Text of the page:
green horse/wants back to gate
when i ride in the arena and she wants to go back to the gate and she resists me turning her back the other direction, is it ok to use a strong leading rein to turn her back? i use some leg too but mostly i just pull her face back around. i feel guilty about this.
what's the best way to handle this resisitance in a green horse?
I would add more leg, start with a soft directing rein and increase both leg and rein pressure until you get her listening. If you want to solve the gate problem, make her move near the gate. Transitions, lateral work, circles, make her move move move! Then take her away from the gate and let her rest or walk on a loose rein. This will keep her from thinking that the gate means rest and not having to work.
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You are using too much rein and too little leg.
Once a horse's head is looking the direction you want them to go, QUIT PULLING. As a matter of fact, if the head is looking the right direction, the inside rein should be loose and you should be using a strong outside leg and a crop on her shoulder if you must, but you MUST teach her to 'follow her nose'. If you do not teach her that she MUST follow her nose, then you are teaching her to 'rubber-neck' and teaching her to put her weight and energy into her outside shoulder and teaching her to go to the gate -- as surely as if that is what you are trying to do.
It is just as important to use inside leg on the far side of the arena or you are teaching her to 'dive' to the inside and drop a shoulder toward the gate.
IMO, make the right choice (going where you say) easy and the wrong choice (loitering at the gate) hard. Work her harder near the gate and allow her to rest away from the gate. Let her drag you to the gate and make her WORK. Circles, sidepassing, whatever it is that's appropriate for her level of education - just at the gate.
Warwick Schiller was able to do this on a green horse. The horse in this video knows lateral flexion and has just learned to steer, but he was also giving resistance when Warwick was asking him to turn back away from the other horses.
(However, if your horse does not know lateral flexion, then that is something you really need to teach first on the ground.)
I would agree with her doing her work at the gate end of the ring, whatever work she is capable of, then only let her rest at the other end-and NEVER dismount near the gate.
Along with the ideas of more leg, less rein, and making the arena gate a place of "work" rather than of "reprieve," I'd like to add that, the more attention that you pay to the gate, the more attention the horse will pay to it. Think of this as the corollary to the idea of remaining very calm and working past a scary object or scenario -- don't anticipate, don't fixate --Respond, don't react.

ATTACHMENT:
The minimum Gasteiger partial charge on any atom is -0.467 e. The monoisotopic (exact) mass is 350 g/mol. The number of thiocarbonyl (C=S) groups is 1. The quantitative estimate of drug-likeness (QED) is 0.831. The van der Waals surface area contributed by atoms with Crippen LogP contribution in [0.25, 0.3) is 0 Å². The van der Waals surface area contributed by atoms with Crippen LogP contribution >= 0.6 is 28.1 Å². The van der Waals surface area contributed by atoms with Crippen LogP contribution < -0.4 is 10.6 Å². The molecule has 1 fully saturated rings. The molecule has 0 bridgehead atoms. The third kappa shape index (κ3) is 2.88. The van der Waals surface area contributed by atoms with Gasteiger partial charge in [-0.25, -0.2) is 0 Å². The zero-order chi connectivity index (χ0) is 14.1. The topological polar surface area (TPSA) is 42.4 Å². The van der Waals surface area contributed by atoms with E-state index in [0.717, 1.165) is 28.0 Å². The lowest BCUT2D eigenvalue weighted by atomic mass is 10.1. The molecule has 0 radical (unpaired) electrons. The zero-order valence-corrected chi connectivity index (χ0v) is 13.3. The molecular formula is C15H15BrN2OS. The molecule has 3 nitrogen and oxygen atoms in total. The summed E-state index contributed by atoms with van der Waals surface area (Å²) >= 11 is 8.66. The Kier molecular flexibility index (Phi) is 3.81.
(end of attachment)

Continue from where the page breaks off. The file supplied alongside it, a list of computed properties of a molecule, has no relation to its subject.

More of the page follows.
Don't treat that span of fence where a gap sometimes appears any differently than the corner where the oak tree is, or the short side where you can see the neighbor mowing his lawn, or any other distracting thing in or around the arena. All it is is another distraction to work through. Treat it as no big deal, put your horse back together between your aids (to whatever degree his ability/training level will allow), and keep riding forward with purpose.
Convince him that what you are telling him is far more pressing than whatever fantasies of hay-munching relaxation are galloping through his head. Become interesting to him. Or, barring that, throw so many requests and transitions his way that he absolutely must focus on you (rather than the gate) to keep from getting his legs tangled. The gate-draw will fade with consistent work over time. :wink:
Make her work hard next to the gate, then ride her away from the gate and let her rest. If she starts bucking, dismount and work her this way on the ground, until she submits and gets soft.
After this, work her on the rail of the arena, make her walk when riding towards the gate, then canter away from it, transitioning down to a trot midway, and then walking towards the gate.
Repeat and do this exercise for at least one month straight BOTH reins, before proceeding to other work. This is a BAD habit and will make your horse dangerous if you don't fix it.
Also make sure that she is not testing you in other ways on the ground, as it could be she is subtly and this is the only time it is really causing a problem that you notice.
And agree with Cherie.
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